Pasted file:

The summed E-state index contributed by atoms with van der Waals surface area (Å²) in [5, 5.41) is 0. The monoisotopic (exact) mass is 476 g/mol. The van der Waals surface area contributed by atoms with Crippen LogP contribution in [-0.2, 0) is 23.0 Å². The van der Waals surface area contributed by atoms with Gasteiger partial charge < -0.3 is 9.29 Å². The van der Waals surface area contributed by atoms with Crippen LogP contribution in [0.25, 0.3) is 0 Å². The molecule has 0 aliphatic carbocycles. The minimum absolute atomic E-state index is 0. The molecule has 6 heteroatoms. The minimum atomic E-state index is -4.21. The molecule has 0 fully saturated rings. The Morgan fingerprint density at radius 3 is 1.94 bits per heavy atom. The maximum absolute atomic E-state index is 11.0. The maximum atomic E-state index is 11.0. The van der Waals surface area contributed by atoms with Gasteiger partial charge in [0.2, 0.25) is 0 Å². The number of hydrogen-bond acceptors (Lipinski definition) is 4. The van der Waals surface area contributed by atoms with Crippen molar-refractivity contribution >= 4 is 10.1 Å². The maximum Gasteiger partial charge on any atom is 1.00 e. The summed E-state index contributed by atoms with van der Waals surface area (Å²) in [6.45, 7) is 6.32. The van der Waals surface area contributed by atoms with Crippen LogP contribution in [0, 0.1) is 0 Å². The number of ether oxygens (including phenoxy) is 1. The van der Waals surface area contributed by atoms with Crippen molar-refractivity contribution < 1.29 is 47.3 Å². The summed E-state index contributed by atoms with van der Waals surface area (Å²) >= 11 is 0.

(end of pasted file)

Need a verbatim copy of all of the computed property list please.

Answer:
The summed E-state index contributed by atoms with van der Waals surface area (Å²) in [5, 5.41) is 0. The monoisotopic (exact) mass is 476 g/mol. The van der Waals surface area contributed by atoms with Crippen LogP contribution in [-0.2, 0) is 23.0 Å². The van der Waals surface area contributed by atoms with Gasteiger partial charge < -0.3 is 9.29 Å². The van der Waals surface area contributed by atoms with Crippen LogP contribution in [0.25, 0.3) is 0 Å². The molecule has 0 aliphatic carbocycles. The minimum absolute atomic E-state index is 0. The molecule has 6 heteroatoms. The minimum atomic E-state index is -4.21. The molecule has 0 fully saturated rings. The Morgan fingerprint density at radius 3 is 1.94 bits per heavy atom. The maximum absolute atomic E-state index is 11.0. The maximum atomic E-state index is 11.0. The van der Waals surface area contributed by atoms with Gasteiger partial charge in [0.2, 0.25) is 0 Å². The number of hydrogen-bond acceptors (Lipinski definition) is 4. The van der Waals surface area contributed by atoms with Crippen molar-refractivity contribution >= 4 is 10.1 Å². The maximum Gasteiger partial charge on any atom is 1.00 e. The summed E-state index contributed by atoms with van der Waals surface area (Å²) in [6.45, 7) is 6.32. The van der Waals surface area contributed by atoms with Crippen LogP contribution in [0, 0.1) is 0 Å². The number of ether oxygens (including phenoxy) is 1. The van der Waals surface area contributed by atoms with Crippen molar-refractivity contribution < 1.29 is 47.3 Å². The summed E-state index contributed by atoms with van der Waals surface area (Å²) >= 11 is 0.